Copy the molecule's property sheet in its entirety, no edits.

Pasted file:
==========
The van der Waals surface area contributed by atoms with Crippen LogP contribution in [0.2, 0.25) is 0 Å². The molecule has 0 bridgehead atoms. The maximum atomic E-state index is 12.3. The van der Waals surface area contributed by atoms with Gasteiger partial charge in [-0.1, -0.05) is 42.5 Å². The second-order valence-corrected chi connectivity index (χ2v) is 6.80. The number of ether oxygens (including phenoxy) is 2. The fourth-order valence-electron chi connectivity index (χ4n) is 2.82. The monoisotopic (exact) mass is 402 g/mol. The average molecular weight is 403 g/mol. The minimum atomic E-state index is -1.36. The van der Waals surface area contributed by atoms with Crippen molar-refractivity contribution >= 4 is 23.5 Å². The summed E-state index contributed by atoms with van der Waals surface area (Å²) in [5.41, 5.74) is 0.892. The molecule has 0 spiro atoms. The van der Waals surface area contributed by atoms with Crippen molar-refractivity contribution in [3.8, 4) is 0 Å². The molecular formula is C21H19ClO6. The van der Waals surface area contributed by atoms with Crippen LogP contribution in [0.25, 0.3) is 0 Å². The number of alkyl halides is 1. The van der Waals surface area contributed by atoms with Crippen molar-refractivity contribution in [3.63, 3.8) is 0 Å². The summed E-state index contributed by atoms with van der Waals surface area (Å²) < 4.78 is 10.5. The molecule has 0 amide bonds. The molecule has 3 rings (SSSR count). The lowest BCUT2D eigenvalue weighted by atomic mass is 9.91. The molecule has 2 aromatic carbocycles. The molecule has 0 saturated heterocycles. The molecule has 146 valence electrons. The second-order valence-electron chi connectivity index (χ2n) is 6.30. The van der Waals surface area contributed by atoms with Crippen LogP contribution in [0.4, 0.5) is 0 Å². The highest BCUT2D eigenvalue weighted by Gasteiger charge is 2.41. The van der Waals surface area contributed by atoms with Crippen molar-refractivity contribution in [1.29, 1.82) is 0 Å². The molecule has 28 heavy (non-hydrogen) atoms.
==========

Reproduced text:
The van der Waals surface area contributed by atoms with Crippen LogP contribution in [0.2, 0.25) is 0 Å². The molecule has 0 bridgehead atoms. The maximum atomic E-state index is 12.3. The van der Waals surface area contributed by atoms with Gasteiger partial charge in [-0.1, -0.05) is 42.5 Å². The second-order valence-corrected chi connectivity index (χ2v) is 6.80. The number of ether oxygens (including phenoxy) is 2. The fourth-order valence-electron chi connectivity index (χ4n) is 2.82. The monoisotopic (exact) mass is 402 g/mol. The average molecular weight is 403 g/mol. The minimum atomic E-state index is -1.36. The van der Waals surface area contributed by atoms with Crippen molar-refractivity contribution >= 4 is 23.5 Å². The summed E-state index contributed by atoms with van der Waals surface area (Å²) in [5.41, 5.74) is 0.892. The molecule has 0 spiro atoms. The van der Waals surface area contributed by atoms with Crippen molar-refractivity contribution in [3.8, 4) is 0 Å². The molecular formula is C21H19ClO6. The van der Waals surface area contributed by atoms with Crippen LogP contribution in [0.25, 0.3) is 0 Å². The number of alkyl halides is 1. The van der Waals surface area contributed by atoms with Crippen molar-refractivity contribution in [3.63, 3.8) is 0 Å². The summed E-state index contributed by atoms with van der Waals surface area (Å²) < 4.78 is 10.5. The molecule has 0 amide bonds. The molecule has 3 rings (SSSR count). The lowest BCUT2D eigenvalue weighted by atomic mass is 9.91. The molecule has 2 aromatic carbocycles. The molecule has 0 saturated heterocycles. The molecule has 146 valence electrons. The second-order valence-electron chi connectivity index (χ2n) is 6.30. The van der Waals surface area contributed by atoms with Crippen LogP contribution in [0.4, 0.5) is 0 Å². The highest BCUT2D eigenvalue weighted by Gasteiger charge is 2.41. The van der Waals surface area contributed by atoms with Crippen molar-refractivity contribution in [1.29, 1.82) is 0 Å². The molecule has 28 heavy (non-hydrogen) atoms.